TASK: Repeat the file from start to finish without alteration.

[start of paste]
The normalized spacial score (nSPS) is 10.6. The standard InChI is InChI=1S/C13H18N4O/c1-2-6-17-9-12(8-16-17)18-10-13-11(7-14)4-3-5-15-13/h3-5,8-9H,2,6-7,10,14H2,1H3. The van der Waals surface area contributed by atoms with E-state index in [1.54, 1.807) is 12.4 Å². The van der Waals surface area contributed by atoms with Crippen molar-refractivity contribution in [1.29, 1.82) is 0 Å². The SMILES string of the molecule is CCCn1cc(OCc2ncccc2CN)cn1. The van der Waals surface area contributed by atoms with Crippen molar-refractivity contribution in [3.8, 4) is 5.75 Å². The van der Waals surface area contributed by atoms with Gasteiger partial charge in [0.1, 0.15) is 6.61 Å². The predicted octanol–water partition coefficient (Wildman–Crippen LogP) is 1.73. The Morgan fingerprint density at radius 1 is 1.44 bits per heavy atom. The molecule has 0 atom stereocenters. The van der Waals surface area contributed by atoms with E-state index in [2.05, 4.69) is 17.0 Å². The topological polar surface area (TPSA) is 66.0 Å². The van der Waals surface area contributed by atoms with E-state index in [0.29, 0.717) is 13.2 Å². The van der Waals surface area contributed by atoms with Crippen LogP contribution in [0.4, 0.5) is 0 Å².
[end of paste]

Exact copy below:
The normalized spacial score (nSPS) is 10.6. The standard InChI is InChI=1S/C13H18N4O/c1-2-6-17-9-12(8-16-17)18-10-13-11(7-14)4-3-5-15-13/h3-5,8-9H,2,6-7,10,14H2,1H3. The van der Waals surface area contributed by atoms with E-state index in [1.54, 1.807) is 12.4 Å². The van der Waals surface area contributed by atoms with Crippen molar-refractivity contribution in [1.29, 1.82) is 0 Å². The SMILES string of the molecule is CCCn1cc(OCc2ncccc2CN)cn1. The van der Waals surface area contributed by atoms with Crippen molar-refractivity contribution in [3.8, 4) is 5.75 Å². The van der Waals surface area contributed by atoms with Gasteiger partial charge in [0.1, 0.15) is 6.61 Å². The predicted octanol–water partition coefficient (Wildman–Crippen LogP) is 1.73. The Morgan fingerprint density at radius 1 is 1.44 bits per heavy atom. The molecule has 0 atom stereocenters. The van der Waals surface area contributed by atoms with E-state index in [2.05, 4.69) is 17.0 Å². The topological polar surface area (TPSA) is 66.0 Å². The van der Waals surface area contributed by atoms with E-state index in [0.29, 0.717) is 13.2 Å². The van der Waals surface area contributed by atoms with Crippen LogP contribution in [0.4, 0.5) is 0 Å².